By Catherine Martinez
Photography by Jennie Paiva
During Treasurer Allison Ball’s first year in office, she had an eye-opening experience while speaking to a class of high school seniors. She asked the students if any of them had a credit card. Several hands shot up.
“Can you talk to me about the interest on your credit card and how you make sure you don’t get yourself in a hole?” she asked.
“I realized that not a single kid had an awareness that there was such a thing as interest on credit cards,” she said, adding that she stopped right there and explained how it works. “But it was an eye-opening situation because I realized these kids are three weeks from graduation and being launched into adulthood.”
Treasurer Ball began wondering what other foundational financial literacy principles students were missing.
Her office created the Financial Empowerment Coalition, a group of businesses, educational institutions, and organizations dedicated to improving financial literacy. The Coalition set out to serve all Kentuckians but focused on seven specific populations: aging Kentuckians, Commonwealth employees, emerging adults, Kentuckians with disabilities, low-income families, student strategies, and veterans and military personnel.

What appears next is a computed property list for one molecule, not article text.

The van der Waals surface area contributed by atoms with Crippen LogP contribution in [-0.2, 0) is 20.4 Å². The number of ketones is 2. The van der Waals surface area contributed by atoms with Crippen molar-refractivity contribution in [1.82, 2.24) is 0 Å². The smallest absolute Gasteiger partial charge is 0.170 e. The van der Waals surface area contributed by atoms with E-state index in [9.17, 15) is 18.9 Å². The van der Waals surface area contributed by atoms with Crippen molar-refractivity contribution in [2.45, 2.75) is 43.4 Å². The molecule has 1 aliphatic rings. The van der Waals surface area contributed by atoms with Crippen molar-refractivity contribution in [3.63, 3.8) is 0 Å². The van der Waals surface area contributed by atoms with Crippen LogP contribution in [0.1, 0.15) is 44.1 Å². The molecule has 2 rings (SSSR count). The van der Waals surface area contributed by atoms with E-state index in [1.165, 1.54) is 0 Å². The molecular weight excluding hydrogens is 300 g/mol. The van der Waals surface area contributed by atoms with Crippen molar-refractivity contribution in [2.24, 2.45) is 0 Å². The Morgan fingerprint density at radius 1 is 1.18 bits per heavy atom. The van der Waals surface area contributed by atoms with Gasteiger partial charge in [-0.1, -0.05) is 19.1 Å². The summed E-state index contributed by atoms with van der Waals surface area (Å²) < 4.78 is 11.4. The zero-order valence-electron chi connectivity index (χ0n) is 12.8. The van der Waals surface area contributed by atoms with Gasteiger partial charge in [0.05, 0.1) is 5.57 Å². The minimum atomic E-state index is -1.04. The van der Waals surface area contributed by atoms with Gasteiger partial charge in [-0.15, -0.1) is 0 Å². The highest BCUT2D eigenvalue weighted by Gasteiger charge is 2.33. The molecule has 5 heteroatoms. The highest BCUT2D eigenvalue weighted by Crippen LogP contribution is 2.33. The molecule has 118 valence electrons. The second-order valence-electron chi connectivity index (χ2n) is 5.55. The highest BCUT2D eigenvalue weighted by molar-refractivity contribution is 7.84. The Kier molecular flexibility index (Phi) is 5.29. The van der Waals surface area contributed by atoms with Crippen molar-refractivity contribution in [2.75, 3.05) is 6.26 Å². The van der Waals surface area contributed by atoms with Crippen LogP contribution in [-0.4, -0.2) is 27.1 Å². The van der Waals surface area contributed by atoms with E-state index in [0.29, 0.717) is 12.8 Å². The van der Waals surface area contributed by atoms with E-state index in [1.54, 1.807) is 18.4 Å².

With the goal of getting practical tools into the hands of these populations, the Treasurer’s Office also created the Financial Empowerment Database, a free online resource available at treasury.ky.gov.
The Birth of Kentucky’s Financial Empowerment Commission
Treasurer Ball never forgot that encounter in the high school. She started pushing the state legislature to add a financial literacy class or program as a high school graduation requirement in the Commonwealth—she achieved that goal in 2018.